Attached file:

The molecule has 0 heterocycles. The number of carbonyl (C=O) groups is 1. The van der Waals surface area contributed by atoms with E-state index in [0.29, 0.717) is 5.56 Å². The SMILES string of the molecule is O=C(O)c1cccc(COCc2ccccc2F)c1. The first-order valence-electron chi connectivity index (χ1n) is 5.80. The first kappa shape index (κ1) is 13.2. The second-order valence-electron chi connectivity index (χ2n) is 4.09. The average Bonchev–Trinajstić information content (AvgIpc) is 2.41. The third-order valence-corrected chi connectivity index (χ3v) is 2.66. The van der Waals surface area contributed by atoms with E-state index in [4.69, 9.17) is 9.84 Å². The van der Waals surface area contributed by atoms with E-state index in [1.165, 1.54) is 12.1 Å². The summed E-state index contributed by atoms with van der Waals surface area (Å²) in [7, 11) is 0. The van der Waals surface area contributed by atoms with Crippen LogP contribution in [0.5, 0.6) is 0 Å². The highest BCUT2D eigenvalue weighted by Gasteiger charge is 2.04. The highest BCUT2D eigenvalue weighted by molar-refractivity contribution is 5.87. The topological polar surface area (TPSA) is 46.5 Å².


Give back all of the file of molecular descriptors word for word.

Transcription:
The molecule has 0 heterocycles. The number of carbonyl (C=O) groups is 1. The van der Waals surface area contributed by atoms with E-state index in [0.29, 0.717) is 5.56 Å². The SMILES string of the molecule is O=C(O)c1cccc(COCc2ccccc2F)c1. The first-order valence-electron chi connectivity index (χ1n) is 5.80. The first kappa shape index (κ1) is 13.2. The second-order valence-electron chi connectivity index (χ2n) is 4.09. The average Bonchev–Trinajstić information content (AvgIpc) is 2.41. The third-order valence-corrected chi connectivity index (χ3v) is 2.66. The van der Waals surface area contributed by atoms with E-state index in [4.69, 9.17) is 9.84 Å². The van der Waals surface area contributed by atoms with E-state index in [1.165, 1.54) is 12.1 Å². The summed E-state index contributed by atoms with van der Waals surface area (Å²) in [7, 11) is 0. The van der Waals surface area contributed by atoms with Crippen LogP contribution in [0.5, 0.6) is 0 Å². The highest BCUT2D eigenvalue weighted by Gasteiger charge is 2.04. The highest BCUT2D eigenvalue weighted by molar-refractivity contribution is 5.87. The topological polar surface area (TPSA) is 46.5 Å².